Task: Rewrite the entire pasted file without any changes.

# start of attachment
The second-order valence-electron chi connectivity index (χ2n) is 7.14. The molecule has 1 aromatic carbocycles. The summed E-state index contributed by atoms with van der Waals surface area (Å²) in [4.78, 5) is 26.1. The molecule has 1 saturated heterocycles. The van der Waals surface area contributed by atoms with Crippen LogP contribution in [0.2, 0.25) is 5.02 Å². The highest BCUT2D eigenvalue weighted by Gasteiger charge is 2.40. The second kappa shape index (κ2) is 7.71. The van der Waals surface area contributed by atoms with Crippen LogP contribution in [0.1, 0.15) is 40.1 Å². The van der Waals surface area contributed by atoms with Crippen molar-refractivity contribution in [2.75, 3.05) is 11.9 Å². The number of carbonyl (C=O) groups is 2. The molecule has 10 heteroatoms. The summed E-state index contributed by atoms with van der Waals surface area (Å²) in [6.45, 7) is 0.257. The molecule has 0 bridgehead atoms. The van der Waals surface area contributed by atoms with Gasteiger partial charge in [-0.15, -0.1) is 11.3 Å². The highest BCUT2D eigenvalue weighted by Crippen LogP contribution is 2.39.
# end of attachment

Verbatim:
The second-order valence-electron chi connectivity index (χ2n) is 7.14. The molecule has 1 aromatic carbocycles. The summed E-state index contributed by atoms with van der Waals surface area (Å²) in [4.78, 5) is 26.1. The molecule has 1 saturated heterocycles. The van der Waals surface area contributed by atoms with Crippen LogP contribution in [0.2, 0.25) is 5.02 Å². The highest BCUT2D eigenvalue weighted by Gasteiger charge is 2.40. The second kappa shape index (κ2) is 7.71. The van der Waals surface area contributed by atoms with Crippen LogP contribution in [0.1, 0.15) is 40.1 Å². The van der Waals surface area contributed by atoms with Crippen molar-refractivity contribution in [2.75, 3.05) is 11.9 Å². The number of carbonyl (C=O) groups is 2. The molecule has 10 heteroatoms. The summed E-state index contributed by atoms with van der Waals surface area (Å²) in [6.45, 7) is 0.257. The molecule has 0 bridgehead atoms. The van der Waals surface area contributed by atoms with Gasteiger partial charge in [-0.15, -0.1) is 11.3 Å². The highest BCUT2D eigenvalue weighted by Crippen LogP contribution is 2.39.